Adolescent Sexual Risk Behaviors: The Role of Family, Peer, and School Social Norms
Rebekah Levine Coley, Boston College
Alicia Doyle Lynch, Boston College
James Mahalik, Boston College
Jacqueline Sims, Boston College
For the majority of youth in the United States, adolescence marks both the initiation of sexual activity and the period in which individuals are most at risk for negative sexual outcomes such as unplanned pregnancy and sexually transmitted infections (STI’s). A sudden increase in teenage pregnancy rates in 2006-2007 prompted renewed interest in the causes and correlates of adolescent sexual risk-taking behaviors. Recent work in this area has focused on the role of both subjective and descriptive social norms within adolescents’ proximal contexts. Using longitudinal, multi-source data on a representative sample of American youth (Add Health), this paper examines prospective associations between social norms within three contexts (family, peers and schools) and adolescents’ use of reliable birth control, engagement in risky sex, and number of sexual partners. Results suggest that social norms from families, peers, and school can simultaneously play a role in predicting adolescent sexual health outcomes.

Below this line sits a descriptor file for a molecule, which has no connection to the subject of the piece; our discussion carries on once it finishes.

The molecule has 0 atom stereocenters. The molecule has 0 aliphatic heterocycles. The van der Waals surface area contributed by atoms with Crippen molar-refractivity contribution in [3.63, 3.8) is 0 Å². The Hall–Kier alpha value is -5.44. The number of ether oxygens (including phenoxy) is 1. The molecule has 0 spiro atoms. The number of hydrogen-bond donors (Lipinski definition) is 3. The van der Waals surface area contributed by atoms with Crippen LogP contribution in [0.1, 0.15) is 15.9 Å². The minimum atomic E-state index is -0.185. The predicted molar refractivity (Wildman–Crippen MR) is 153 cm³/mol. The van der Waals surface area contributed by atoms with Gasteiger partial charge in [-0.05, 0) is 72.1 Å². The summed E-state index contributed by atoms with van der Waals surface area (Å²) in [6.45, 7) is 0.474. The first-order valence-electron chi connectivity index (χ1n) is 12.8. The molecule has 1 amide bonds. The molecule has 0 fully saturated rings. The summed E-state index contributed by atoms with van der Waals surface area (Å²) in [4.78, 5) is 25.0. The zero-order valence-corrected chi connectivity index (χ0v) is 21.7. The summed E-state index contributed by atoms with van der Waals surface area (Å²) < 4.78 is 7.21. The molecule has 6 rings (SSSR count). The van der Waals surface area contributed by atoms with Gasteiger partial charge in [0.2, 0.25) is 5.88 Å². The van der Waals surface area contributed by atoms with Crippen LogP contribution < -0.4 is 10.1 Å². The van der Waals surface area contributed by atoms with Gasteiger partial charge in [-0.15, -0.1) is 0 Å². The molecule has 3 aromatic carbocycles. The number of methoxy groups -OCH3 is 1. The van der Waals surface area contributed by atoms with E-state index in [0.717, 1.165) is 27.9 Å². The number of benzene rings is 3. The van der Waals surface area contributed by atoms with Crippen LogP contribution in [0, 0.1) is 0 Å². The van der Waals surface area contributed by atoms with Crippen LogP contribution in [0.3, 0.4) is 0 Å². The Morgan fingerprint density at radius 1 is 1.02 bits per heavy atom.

Presented in Session 27: Sexual Behavior and STIs